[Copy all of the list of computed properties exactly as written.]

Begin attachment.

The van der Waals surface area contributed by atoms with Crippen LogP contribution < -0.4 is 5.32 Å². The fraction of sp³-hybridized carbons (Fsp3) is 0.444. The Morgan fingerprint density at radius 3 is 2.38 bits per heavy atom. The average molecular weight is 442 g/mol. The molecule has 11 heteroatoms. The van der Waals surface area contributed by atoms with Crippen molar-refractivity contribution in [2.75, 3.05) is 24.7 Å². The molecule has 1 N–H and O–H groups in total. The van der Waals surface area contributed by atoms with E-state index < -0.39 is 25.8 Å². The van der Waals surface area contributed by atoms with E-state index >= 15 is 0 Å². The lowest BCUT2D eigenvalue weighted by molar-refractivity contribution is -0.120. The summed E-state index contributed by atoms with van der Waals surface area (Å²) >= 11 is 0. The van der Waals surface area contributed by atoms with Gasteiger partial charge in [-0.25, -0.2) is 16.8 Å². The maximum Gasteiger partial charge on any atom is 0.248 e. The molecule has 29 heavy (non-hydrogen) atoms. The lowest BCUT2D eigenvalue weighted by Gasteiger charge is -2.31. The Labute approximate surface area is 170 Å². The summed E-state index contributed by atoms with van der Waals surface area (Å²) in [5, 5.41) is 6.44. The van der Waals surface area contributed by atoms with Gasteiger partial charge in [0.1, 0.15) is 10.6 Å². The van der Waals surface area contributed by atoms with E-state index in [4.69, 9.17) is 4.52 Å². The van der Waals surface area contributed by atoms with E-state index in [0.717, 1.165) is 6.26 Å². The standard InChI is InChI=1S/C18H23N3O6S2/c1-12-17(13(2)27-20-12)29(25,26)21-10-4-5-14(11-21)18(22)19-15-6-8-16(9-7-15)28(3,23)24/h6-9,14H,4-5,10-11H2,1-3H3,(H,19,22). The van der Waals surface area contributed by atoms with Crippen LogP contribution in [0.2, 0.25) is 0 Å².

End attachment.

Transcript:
The van der Waals surface area contributed by atoms with Crippen LogP contribution < -0.4 is 5.32 Å². The fraction of sp³-hybridized carbons (Fsp3) is 0.444. The Morgan fingerprint density at radius 3 is 2.38 bits per heavy atom. The average molecular weight is 442 g/mol. The molecule has 11 heteroatoms. The van der Waals surface area contributed by atoms with Crippen molar-refractivity contribution in [2.75, 3.05) is 24.7 Å². The molecule has 1 N–H and O–H groups in total. The van der Waals surface area contributed by atoms with E-state index < -0.39 is 25.8 Å². The van der Waals surface area contributed by atoms with E-state index >= 15 is 0 Å². The lowest BCUT2D eigenvalue weighted by molar-refractivity contribution is -0.120. The summed E-state index contributed by atoms with van der Waals surface area (Å²) >= 11 is 0. The van der Waals surface area contributed by atoms with Gasteiger partial charge in [-0.25, -0.2) is 16.8 Å². The maximum Gasteiger partial charge on any atom is 0.248 e. The molecule has 29 heavy (non-hydrogen) atoms. The lowest BCUT2D eigenvalue weighted by Gasteiger charge is -2.31. The Labute approximate surface area is 170 Å². The summed E-state index contributed by atoms with van der Waals surface area (Å²) in [5, 5.41) is 6.44. The van der Waals surface area contributed by atoms with Gasteiger partial charge in [0.1, 0.15) is 10.6 Å². The van der Waals surface area contributed by atoms with E-state index in [4.69, 9.17) is 4.52 Å². The van der Waals surface area contributed by atoms with E-state index in [0.717, 1.165) is 6.26 Å². The standard InChI is InChI=1S/C18H23N3O6S2/c1-12-17(13(2)27-20-12)29(25,26)21-10-4-5-14(11-21)18(22)19-15-6-8-16(9-7-15)28(3,23)24/h6-9,14H,4-5,10-11H2,1-3H3,(H,19,22). The van der Waals surface area contributed by atoms with Crippen LogP contribution in [0.2, 0.25) is 0 Å².